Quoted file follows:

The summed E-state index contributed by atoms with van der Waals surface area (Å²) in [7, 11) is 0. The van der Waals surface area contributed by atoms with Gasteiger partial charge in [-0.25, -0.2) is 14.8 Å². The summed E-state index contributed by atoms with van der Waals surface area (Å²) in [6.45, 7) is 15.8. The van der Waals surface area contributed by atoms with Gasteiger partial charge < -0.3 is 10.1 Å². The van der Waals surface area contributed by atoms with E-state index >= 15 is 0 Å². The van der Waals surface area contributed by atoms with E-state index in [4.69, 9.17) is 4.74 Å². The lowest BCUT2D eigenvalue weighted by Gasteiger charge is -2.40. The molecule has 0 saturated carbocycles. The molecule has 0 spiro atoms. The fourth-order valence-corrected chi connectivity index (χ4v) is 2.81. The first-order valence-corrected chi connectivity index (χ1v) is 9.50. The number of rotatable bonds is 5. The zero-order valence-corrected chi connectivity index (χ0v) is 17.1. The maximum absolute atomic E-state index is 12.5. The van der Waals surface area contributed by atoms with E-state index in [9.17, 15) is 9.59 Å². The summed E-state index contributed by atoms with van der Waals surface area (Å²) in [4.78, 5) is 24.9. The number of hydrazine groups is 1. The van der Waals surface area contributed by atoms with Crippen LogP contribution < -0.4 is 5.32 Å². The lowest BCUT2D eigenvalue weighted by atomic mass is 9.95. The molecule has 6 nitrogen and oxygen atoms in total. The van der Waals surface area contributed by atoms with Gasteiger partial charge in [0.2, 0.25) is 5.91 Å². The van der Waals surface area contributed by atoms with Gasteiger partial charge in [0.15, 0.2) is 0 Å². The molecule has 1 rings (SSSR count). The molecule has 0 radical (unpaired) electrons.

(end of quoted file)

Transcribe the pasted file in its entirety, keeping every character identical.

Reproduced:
The summed E-state index contributed by atoms with van der Waals surface area (Å²) in [7, 11) is 0. The van der Waals surface area contributed by atoms with Gasteiger partial charge in [-0.25, -0.2) is 14.8 Å². The summed E-state index contributed by atoms with van der Waals surface area (Å²) in [6.45, 7) is 15.8. The van der Waals surface area contributed by atoms with Gasteiger partial charge < -0.3 is 10.1 Å². The van der Waals surface area contributed by atoms with E-state index >= 15 is 0 Å². The van der Waals surface area contributed by atoms with E-state index in [4.69, 9.17) is 4.74 Å². The lowest BCUT2D eigenvalue weighted by Gasteiger charge is -2.40. The molecule has 0 saturated carbocycles. The molecule has 0 spiro atoms. The fourth-order valence-corrected chi connectivity index (χ4v) is 2.81. The first-order valence-corrected chi connectivity index (χ1v) is 9.50. The number of rotatable bonds is 5. The zero-order valence-corrected chi connectivity index (χ0v) is 17.1. The maximum absolute atomic E-state index is 12.5. The van der Waals surface area contributed by atoms with E-state index in [9.17, 15) is 9.59 Å². The summed E-state index contributed by atoms with van der Waals surface area (Å²) in [4.78, 5) is 24.9. The number of hydrazine groups is 1. The van der Waals surface area contributed by atoms with Crippen LogP contribution < -0.4 is 5.32 Å². The lowest BCUT2D eigenvalue weighted by atomic mass is 9.95. The molecule has 6 nitrogen and oxygen atoms in total. The van der Waals surface area contributed by atoms with Gasteiger partial charge in [0.2, 0.25) is 5.91 Å². The van der Waals surface area contributed by atoms with Gasteiger partial charge in [0.15, 0.2) is 0 Å². The molecule has 1 rings (SSSR count). The molecule has 0 radical (unpaired) electrons.